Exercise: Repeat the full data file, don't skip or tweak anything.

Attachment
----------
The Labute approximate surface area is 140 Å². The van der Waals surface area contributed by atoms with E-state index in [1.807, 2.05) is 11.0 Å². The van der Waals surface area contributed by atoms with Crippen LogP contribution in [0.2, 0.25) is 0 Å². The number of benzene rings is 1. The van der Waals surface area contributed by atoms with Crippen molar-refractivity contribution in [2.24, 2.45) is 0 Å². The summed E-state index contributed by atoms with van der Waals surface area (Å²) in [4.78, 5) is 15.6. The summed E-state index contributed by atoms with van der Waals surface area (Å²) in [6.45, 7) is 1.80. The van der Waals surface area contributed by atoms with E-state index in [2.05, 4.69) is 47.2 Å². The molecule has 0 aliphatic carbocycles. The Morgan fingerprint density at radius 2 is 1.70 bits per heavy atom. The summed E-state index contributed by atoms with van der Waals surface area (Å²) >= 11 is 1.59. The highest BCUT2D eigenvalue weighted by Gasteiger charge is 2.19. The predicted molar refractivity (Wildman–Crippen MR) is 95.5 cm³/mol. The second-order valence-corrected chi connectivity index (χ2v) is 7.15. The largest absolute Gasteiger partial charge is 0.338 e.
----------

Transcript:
The Labute approximate surface area is 140 Å². The van der Waals surface area contributed by atoms with E-state index in [1.807, 2.05) is 11.0 Å². The van der Waals surface area contributed by atoms with Crippen LogP contribution in [0.2, 0.25) is 0 Å². The number of benzene rings is 1. The van der Waals surface area contributed by atoms with Crippen molar-refractivity contribution in [2.24, 2.45) is 0 Å². The summed E-state index contributed by atoms with van der Waals surface area (Å²) in [4.78, 5) is 15.6. The summed E-state index contributed by atoms with van der Waals surface area (Å²) in [6.45, 7) is 1.80. The van der Waals surface area contributed by atoms with E-state index in [2.05, 4.69) is 47.2 Å². The molecule has 0 aliphatic carbocycles. The Morgan fingerprint density at radius 2 is 1.70 bits per heavy atom. The summed E-state index contributed by atoms with van der Waals surface area (Å²) >= 11 is 1.59. The highest BCUT2D eigenvalue weighted by Gasteiger charge is 2.19. The predicted molar refractivity (Wildman–Crippen MR) is 95.5 cm³/mol. The second-order valence-corrected chi connectivity index (χ2v) is 7.15. The largest absolute Gasteiger partial charge is 0.338 e.